People living with persistent forms of cardiac pain now have a new multi-media resource of information to ease the discomfort.
The online resource, called the Canadian Journal of Cardiology Persistent Cardiac Pain Resource Centre, is led by Michael McGillion, an assistant professor of McMaster University’s School of Nursing.
He said the resource was created because there are increasingly prevalent chronic cardiac pain problems but a lack of collaboration between cardiovascular and pain science communities.
“Our resource centre is built in partnership with patients, and designed to get the information out broadly,” said McGillion, who also holds the Heart and Stroke Foundation/Michael G. DeGroote Chair in Cardiovascular Nursing. The resource centre at http://cardiacpain.onlinecjc.ca/ features videos; fact sheets for both physicians and the public, open access articles and other resources. There are also resources accredited for continuing medical education for Canadian and American health professionals.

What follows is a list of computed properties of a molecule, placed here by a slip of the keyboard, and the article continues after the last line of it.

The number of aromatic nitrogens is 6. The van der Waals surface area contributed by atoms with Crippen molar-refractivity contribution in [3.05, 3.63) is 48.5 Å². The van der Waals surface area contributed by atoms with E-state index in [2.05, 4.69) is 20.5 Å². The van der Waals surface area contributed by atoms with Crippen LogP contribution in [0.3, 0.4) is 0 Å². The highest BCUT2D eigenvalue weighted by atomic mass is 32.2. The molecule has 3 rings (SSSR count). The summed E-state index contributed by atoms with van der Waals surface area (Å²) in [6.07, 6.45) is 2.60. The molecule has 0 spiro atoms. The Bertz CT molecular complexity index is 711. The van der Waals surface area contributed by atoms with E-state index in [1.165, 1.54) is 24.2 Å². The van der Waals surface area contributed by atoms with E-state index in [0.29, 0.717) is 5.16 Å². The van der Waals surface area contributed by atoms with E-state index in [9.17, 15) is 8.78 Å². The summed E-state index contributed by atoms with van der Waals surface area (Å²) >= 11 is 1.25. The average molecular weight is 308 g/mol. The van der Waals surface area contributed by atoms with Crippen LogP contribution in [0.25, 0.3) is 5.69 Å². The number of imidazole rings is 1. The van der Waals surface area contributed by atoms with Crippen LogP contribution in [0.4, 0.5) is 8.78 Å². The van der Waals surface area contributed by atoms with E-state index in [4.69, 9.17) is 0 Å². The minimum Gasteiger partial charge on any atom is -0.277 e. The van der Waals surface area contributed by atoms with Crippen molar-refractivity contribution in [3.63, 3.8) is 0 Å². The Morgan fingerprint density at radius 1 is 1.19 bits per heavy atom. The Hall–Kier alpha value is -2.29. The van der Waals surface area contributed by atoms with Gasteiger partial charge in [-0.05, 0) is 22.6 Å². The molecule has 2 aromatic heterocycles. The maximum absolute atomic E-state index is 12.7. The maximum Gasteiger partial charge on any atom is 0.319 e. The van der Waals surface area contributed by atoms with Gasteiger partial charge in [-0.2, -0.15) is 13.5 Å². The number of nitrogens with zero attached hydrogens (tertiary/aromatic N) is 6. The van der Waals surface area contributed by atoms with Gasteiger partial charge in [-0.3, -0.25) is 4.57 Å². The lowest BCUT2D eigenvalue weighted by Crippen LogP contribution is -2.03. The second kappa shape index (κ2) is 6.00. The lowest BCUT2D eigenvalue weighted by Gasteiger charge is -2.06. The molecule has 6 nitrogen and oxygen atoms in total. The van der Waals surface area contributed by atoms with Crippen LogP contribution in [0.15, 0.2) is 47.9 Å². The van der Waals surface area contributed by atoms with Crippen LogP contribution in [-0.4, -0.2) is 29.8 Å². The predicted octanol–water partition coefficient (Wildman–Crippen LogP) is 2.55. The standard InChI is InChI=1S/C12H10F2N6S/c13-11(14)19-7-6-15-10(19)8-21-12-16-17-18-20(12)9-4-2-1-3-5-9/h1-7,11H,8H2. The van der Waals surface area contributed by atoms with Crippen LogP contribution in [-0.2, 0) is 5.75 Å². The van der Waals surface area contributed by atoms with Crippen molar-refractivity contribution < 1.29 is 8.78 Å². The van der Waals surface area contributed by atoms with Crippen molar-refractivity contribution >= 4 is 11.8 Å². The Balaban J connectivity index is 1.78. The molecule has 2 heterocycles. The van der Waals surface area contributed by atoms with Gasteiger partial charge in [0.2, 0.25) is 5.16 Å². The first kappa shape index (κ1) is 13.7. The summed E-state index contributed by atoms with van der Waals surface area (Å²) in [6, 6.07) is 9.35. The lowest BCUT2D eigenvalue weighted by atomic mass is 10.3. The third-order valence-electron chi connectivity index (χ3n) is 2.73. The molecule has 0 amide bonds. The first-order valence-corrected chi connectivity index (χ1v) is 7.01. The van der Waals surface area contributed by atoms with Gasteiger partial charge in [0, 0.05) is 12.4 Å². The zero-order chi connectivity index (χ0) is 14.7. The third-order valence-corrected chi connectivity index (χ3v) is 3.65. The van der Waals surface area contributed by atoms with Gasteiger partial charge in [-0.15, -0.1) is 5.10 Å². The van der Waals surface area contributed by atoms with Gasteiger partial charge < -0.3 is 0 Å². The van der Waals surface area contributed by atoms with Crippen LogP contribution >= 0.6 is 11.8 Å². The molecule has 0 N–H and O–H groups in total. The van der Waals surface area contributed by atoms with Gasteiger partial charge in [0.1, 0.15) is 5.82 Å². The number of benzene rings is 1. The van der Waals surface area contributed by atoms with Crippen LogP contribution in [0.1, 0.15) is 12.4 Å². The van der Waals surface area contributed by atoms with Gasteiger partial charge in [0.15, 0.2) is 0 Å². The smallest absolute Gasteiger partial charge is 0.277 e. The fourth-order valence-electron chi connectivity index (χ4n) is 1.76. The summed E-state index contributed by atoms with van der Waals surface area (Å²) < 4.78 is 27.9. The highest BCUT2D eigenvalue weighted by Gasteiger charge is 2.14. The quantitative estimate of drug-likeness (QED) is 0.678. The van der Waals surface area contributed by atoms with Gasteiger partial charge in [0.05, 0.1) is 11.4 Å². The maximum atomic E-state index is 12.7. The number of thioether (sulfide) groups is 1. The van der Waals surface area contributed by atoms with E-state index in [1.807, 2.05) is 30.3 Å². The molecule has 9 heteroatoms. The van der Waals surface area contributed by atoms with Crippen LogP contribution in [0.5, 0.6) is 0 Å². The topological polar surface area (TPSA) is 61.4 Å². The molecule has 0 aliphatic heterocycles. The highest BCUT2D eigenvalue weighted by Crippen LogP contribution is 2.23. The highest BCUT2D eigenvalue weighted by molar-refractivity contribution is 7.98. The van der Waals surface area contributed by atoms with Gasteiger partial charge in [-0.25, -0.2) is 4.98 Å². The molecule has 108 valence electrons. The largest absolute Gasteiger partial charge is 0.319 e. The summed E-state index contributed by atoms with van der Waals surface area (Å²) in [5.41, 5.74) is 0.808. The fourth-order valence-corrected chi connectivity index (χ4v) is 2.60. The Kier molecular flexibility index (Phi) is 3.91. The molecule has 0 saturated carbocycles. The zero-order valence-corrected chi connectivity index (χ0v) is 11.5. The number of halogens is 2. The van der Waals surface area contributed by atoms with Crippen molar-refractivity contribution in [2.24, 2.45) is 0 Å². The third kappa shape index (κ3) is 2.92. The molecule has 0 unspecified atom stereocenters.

Funded by the Canadian Institutes of Health Research, the resource centre is a partnership of Elsevier, the Canadian Cardiovascular Society, the Heart and Stroke Foundation, the Canadian Pain Coalition, and Argyle Communications.
A McMaster researcher will head a new Canadian network which has been formed to find innovative ways to prevent stroke.
McMaster colleagues have been called on to assist with two other new Canadian networks looking at respiratory health and vascular disease. The three Emerging Networks were announced by the Canadian Institutes of Health Research (CIHR) in Ottawa today.
Jeff Healey, associate professor of cardiology for the Michael G. DeGroote School of Medicine, will head up the Canadian Stroke Prevention Intervention Network (C-SPIN) of prominent Canadian heart specialists who will focus on finding innovative treatments for patients affected by atrial fibrillation and stroke.